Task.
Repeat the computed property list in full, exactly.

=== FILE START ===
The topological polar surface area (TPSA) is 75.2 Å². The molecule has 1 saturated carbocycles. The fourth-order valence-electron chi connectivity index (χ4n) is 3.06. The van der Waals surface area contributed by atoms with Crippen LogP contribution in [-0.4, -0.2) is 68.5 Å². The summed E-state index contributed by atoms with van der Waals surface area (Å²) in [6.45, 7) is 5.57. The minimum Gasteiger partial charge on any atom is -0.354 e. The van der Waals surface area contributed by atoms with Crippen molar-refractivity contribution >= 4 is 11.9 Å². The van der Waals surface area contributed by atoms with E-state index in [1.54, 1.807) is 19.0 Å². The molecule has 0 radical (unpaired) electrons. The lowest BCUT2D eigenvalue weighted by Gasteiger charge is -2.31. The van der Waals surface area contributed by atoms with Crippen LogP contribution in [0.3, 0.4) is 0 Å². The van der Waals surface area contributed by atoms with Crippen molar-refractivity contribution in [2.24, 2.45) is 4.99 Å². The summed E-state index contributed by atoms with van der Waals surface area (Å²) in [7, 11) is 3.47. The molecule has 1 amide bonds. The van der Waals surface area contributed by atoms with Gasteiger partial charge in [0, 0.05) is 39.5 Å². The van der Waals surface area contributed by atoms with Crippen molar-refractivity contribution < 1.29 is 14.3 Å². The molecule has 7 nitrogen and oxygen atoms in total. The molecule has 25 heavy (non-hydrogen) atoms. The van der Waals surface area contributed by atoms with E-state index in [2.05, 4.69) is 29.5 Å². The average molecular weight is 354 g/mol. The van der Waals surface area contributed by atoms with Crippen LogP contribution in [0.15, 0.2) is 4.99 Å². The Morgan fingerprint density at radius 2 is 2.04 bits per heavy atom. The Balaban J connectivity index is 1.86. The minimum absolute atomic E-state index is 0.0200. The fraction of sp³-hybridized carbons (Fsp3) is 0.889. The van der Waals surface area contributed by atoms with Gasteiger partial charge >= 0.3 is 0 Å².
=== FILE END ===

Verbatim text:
The topological polar surface area (TPSA) is 75.2 Å². The molecule has 1 saturated carbocycles. The fourth-order valence-electron chi connectivity index (χ4n) is 3.06. The van der Waals surface area contributed by atoms with Crippen LogP contribution in [-0.4, -0.2) is 68.5 Å². The summed E-state index contributed by atoms with van der Waals surface area (Å²) in [6.45, 7) is 5.57. The minimum Gasteiger partial charge on any atom is -0.354 e. The van der Waals surface area contributed by atoms with Crippen molar-refractivity contribution >= 4 is 11.9 Å². The van der Waals surface area contributed by atoms with E-state index in [1.54, 1.807) is 19.0 Å². The molecule has 0 radical (unpaired) electrons. The lowest BCUT2D eigenvalue weighted by Gasteiger charge is -2.31. The van der Waals surface area contributed by atoms with Crippen LogP contribution in [0.3, 0.4) is 0 Å². The van der Waals surface area contributed by atoms with Crippen molar-refractivity contribution in [2.24, 2.45) is 4.99 Å². The summed E-state index contributed by atoms with van der Waals surface area (Å²) in [7, 11) is 3.47. The molecule has 1 amide bonds. The van der Waals surface area contributed by atoms with Gasteiger partial charge in [0, 0.05) is 39.5 Å². The van der Waals surface area contributed by atoms with Crippen molar-refractivity contribution < 1.29 is 14.3 Å². The molecule has 7 nitrogen and oxygen atoms in total. The molecule has 25 heavy (non-hydrogen) atoms. The van der Waals surface area contributed by atoms with E-state index in [2.05, 4.69) is 29.5 Å². The average molecular weight is 354 g/mol. The van der Waals surface area contributed by atoms with Crippen LogP contribution in [0.15, 0.2) is 4.99 Å². The Morgan fingerprint density at radius 2 is 2.04 bits per heavy atom. The Balaban J connectivity index is 1.86. The minimum absolute atomic E-state index is 0.0200. The fraction of sp³-hybridized carbons (Fsp3) is 0.889. The van der Waals surface area contributed by atoms with Gasteiger partial charge >= 0.3 is 0 Å².